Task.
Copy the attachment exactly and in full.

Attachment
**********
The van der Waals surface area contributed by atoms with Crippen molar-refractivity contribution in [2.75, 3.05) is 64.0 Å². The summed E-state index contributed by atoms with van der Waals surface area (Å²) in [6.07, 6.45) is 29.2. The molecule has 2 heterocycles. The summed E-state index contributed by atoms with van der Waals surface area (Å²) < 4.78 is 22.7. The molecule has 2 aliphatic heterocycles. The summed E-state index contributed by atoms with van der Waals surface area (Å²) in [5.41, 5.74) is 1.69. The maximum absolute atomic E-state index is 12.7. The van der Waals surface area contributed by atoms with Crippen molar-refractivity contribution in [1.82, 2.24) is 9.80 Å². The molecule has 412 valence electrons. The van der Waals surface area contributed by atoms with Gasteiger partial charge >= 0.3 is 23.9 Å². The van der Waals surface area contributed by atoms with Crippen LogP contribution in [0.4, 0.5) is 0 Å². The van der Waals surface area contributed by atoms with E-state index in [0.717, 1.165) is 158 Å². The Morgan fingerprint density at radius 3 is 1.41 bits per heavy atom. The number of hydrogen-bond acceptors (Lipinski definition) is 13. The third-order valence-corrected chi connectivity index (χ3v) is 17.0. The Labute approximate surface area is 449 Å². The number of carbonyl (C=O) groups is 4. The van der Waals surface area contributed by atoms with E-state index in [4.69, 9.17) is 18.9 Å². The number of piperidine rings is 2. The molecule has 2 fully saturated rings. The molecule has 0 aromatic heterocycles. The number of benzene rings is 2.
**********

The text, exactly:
The van der Waals surface area contributed by atoms with Crippen molar-refractivity contribution in [2.75, 3.05) is 64.0 Å². The summed E-state index contributed by atoms with van der Waals surface area (Å²) in [6.07, 6.45) is 29.2. The molecule has 2 heterocycles. The summed E-state index contributed by atoms with van der Waals surface area (Å²) < 4.78 is 22.7. The molecule has 2 aliphatic heterocycles. The summed E-state index contributed by atoms with van der Waals surface area (Å²) in [5.41, 5.74) is 1.69. The maximum absolute atomic E-state index is 12.7. The van der Waals surface area contributed by atoms with Crippen molar-refractivity contribution in [1.82, 2.24) is 9.80 Å². The molecule has 412 valence electrons. The van der Waals surface area contributed by atoms with Gasteiger partial charge >= 0.3 is 23.9 Å². The van der Waals surface area contributed by atoms with Crippen LogP contribution in [0.4, 0.5) is 0 Å². The van der Waals surface area contributed by atoms with E-state index in [0.717, 1.165) is 158 Å². The Morgan fingerprint density at radius 3 is 1.41 bits per heavy atom. The number of hydrogen-bond acceptors (Lipinski definition) is 13. The third-order valence-corrected chi connectivity index (χ3v) is 17.0. The Labute approximate surface area is 449 Å². The number of carbonyl (C=O) groups is 4. The van der Waals surface area contributed by atoms with E-state index in [4.69, 9.17) is 18.9 Å². The number of piperidine rings is 2. The molecule has 2 fully saturated rings. The molecule has 0 aromatic heterocycles. The number of benzene rings is 2.